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 Five-Star System Changes Yet To Be Published

Despite recent announcements, changes to the Centers for Medicare & Medicaid Services (CMS) Five-Star Quality Rating System have yet to be published. CMS recently announced the changes would “go live” on the Nursing Home Compare website on July 27, but at press time the changes were not yet posted.
The changes include five new measures to be added to the quality measure (QM) component. Four out of the five focus on individuals admitted to a center for short-term rehabilitation following a hospital stay.
CMS originally introduced six new skilled nursing facility QMs in April of this year, then saying that five of them would be phased in beginning in July 2016. At the time of their inception, they will have 50 percent of the weight of the current measures until January 2017, when they will have 100 percent.
The five new measures being added to the scoring are:
1. Percentage of short-stay residents who were successfully discharged to the community (claims-based)
2. Percentage of short-stay residents who have had an outpatient emergency department visit (claims-based)
3. Percentage of short-stay residents who were rehospitalized after a nursing center admission (claims-based)
4. Percentage of short-stay residents who made improvements in function (MDS-based)
5. Percentage of long-stay residents whose ability to move independently worsened (MDS-based)
Despite the delay, leaders from the nation’s largest association of long term and post-acute care providers say that the changes are a step in the right direction, but more needs to be done to improve the system.
“We support CMS’ upcoming changes to improve the Five-Star Quality Rating System for consumers, which also align with our metric-based Quality Initiative to improve the lives of patients, residents, and families our skilled nursing care centers serve every day,” said David Gifford, MD, senior vice president of quality and regulatory affairs for the American Health Care Association (AHCA).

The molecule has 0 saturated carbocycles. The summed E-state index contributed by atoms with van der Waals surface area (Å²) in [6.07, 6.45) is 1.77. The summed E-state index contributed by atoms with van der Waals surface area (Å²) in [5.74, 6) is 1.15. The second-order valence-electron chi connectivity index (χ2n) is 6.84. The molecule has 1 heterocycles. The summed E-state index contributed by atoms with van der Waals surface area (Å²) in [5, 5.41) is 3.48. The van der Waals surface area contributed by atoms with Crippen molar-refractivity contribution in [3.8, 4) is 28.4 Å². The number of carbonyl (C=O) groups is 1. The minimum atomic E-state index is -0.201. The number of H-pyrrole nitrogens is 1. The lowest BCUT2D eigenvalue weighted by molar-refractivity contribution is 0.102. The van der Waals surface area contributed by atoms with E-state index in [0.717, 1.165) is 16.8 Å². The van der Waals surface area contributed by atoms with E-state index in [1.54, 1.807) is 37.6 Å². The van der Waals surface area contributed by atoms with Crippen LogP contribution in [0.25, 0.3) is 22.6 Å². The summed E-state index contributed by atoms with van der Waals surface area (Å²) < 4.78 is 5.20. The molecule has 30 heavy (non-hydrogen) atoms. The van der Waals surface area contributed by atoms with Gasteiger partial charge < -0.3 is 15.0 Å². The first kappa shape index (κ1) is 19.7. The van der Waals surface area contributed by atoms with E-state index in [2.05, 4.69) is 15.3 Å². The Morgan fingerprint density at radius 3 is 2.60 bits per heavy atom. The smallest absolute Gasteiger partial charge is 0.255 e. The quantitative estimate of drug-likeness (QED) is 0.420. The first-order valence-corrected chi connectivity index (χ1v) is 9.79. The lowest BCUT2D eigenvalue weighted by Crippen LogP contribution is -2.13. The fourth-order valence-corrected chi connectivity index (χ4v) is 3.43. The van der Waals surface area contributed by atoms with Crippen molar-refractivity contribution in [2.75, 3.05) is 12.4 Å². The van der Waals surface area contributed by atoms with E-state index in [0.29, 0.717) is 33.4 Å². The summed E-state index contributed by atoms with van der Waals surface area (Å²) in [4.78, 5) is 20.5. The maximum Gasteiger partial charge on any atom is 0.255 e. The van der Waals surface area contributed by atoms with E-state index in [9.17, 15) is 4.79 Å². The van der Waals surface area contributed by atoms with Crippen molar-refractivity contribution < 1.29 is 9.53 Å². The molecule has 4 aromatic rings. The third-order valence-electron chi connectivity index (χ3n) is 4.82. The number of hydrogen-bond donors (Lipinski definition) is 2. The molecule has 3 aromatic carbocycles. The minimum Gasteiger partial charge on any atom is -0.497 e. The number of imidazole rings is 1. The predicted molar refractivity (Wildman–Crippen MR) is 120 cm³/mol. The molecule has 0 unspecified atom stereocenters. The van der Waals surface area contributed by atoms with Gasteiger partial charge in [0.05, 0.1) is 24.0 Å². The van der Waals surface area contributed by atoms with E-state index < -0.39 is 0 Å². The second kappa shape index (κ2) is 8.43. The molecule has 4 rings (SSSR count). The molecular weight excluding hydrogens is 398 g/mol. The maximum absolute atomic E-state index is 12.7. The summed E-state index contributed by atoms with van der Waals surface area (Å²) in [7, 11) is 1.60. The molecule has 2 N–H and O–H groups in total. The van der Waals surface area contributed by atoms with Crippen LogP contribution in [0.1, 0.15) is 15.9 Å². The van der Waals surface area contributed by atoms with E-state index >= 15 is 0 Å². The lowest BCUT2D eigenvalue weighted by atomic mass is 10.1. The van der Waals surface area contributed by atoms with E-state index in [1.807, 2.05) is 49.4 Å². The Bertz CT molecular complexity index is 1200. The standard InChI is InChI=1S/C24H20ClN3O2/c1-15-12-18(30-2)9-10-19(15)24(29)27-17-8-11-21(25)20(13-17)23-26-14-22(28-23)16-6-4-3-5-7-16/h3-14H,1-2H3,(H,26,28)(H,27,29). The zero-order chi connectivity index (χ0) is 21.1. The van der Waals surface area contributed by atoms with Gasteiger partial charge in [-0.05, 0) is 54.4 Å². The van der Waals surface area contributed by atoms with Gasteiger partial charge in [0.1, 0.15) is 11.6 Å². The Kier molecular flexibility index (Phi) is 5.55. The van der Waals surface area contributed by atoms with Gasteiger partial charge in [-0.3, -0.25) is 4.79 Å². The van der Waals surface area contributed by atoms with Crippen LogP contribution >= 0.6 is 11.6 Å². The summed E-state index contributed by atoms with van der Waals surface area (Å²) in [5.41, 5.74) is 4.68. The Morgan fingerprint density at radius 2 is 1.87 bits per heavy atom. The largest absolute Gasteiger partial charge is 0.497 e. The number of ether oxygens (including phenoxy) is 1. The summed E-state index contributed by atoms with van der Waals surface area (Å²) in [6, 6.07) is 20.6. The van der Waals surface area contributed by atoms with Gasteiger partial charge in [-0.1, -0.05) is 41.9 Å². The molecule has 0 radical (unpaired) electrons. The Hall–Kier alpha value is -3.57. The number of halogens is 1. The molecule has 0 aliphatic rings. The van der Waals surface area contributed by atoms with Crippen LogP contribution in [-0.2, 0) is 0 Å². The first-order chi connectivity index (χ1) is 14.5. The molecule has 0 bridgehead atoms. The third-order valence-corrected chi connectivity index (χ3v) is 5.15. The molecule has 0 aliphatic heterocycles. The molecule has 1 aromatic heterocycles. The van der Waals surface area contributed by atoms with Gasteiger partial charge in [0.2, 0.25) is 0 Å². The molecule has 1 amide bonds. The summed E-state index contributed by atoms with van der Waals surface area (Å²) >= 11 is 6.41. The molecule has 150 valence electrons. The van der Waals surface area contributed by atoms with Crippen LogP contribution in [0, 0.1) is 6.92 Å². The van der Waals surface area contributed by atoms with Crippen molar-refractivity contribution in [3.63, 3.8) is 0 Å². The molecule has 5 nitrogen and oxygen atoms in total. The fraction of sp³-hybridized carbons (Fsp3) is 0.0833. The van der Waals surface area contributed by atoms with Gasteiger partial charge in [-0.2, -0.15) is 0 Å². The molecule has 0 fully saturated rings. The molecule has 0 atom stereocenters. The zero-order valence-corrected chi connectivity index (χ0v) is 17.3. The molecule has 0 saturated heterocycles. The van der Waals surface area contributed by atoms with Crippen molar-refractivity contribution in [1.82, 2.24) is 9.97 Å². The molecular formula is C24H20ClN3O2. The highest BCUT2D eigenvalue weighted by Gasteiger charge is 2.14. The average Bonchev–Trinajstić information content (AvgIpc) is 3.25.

“While these changes will expand the information available to families and loved ones searching for the best place to received skilled nursing care, we need to include other factors to help them make their decision,” he said. “A recent CMS report shows that the profession is getting better on the number and severity of survey deficiencies, but the changes will not reflect this improvement.”
According to the CMS report, released in 2015, deficiency-free survey inspections increased from 8.8 percent in 2009 to 10.2 percent in 2014, and deficiencies related to substandard quality also decreased.
Through AHCA’s ambitious Quality Initiative, skilled nursing centers have attained improvements ranging from fewer rehospitalizations to decreased off-label use of antipsychotics.
Gifford also cautioned that comparisons between old and new ratings would be futile since the formula to calculate them will have changed: “The new star ratings that will reflect these changes cannot be compared to rankings prior because by adding new measures, CMS is no longer comparing nursing centers the same way as before—it’s like comparing apples to oranges,” he said.
Those in the long term and post-acute care profession echoed the positive step forward and need for continued development of the Five-Star system.
“It's encouraging for us to have the ability to offer comment and constructive advice in this important system,” said Glenn Van Ekeren, president of Nebraska-based Vetter Health Services, which owns and operates centers in Nebraska, Iowa, Kansas, Mississippi, and Wyoming. “So much hinges on getting Five-Star right—both for consumers and families as well as providers.
“We welcome this enhancement, but also know we should continue adapting and improving Five-Star so that it reflects true indicators of quality for years to come,” Van Ekeren said.
For more information, visit Nursing Home Compare.
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